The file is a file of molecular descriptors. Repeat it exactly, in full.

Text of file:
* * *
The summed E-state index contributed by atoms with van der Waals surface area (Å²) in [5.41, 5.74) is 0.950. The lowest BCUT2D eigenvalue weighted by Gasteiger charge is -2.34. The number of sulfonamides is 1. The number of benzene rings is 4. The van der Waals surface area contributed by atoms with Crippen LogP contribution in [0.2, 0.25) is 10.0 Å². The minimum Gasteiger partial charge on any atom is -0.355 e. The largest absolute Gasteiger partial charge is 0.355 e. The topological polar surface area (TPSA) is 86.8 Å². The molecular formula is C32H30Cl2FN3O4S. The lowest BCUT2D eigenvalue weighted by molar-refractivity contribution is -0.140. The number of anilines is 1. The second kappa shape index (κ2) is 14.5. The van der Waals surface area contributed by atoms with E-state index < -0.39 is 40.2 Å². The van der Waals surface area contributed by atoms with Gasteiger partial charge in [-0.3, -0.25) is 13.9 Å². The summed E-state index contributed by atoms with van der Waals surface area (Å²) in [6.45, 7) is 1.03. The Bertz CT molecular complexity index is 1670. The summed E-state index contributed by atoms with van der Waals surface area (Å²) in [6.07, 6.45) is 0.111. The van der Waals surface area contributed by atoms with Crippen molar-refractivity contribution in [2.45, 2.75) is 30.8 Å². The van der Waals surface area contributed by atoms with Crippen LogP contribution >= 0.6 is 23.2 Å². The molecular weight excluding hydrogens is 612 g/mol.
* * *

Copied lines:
The summed E-state index contributed by atoms with van der Waals surface area (Å²) in [5.41, 5.74) is 0.950. The lowest BCUT2D eigenvalue weighted by Gasteiger charge is -2.34. The number of sulfonamides is 1. The number of benzene rings is 4. The van der Waals surface area contributed by atoms with Crippen LogP contribution in [0.2, 0.25) is 10.0 Å². The minimum Gasteiger partial charge on any atom is -0.355 e. The largest absolute Gasteiger partial charge is 0.355 e. The topological polar surface area (TPSA) is 86.8 Å². The molecular formula is C32H30Cl2FN3O4S. The lowest BCUT2D eigenvalue weighted by molar-refractivity contribution is -0.140. The number of anilines is 1. The second kappa shape index (κ2) is 14.5. The van der Waals surface area contributed by atoms with E-state index < -0.39 is 40.2 Å². The van der Waals surface area contributed by atoms with Gasteiger partial charge in [-0.3, -0.25) is 13.9 Å². The summed E-state index contributed by atoms with van der Waals surface area (Å²) in [6.45, 7) is 1.03. The Bertz CT molecular complexity index is 1670. The summed E-state index contributed by atoms with van der Waals surface area (Å²) in [6.07, 6.45) is 0.111. The van der Waals surface area contributed by atoms with Crippen molar-refractivity contribution in [2.45, 2.75) is 30.8 Å². The van der Waals surface area contributed by atoms with Crippen LogP contribution >= 0.6 is 23.2 Å². The molecular weight excluding hydrogens is 612 g/mol.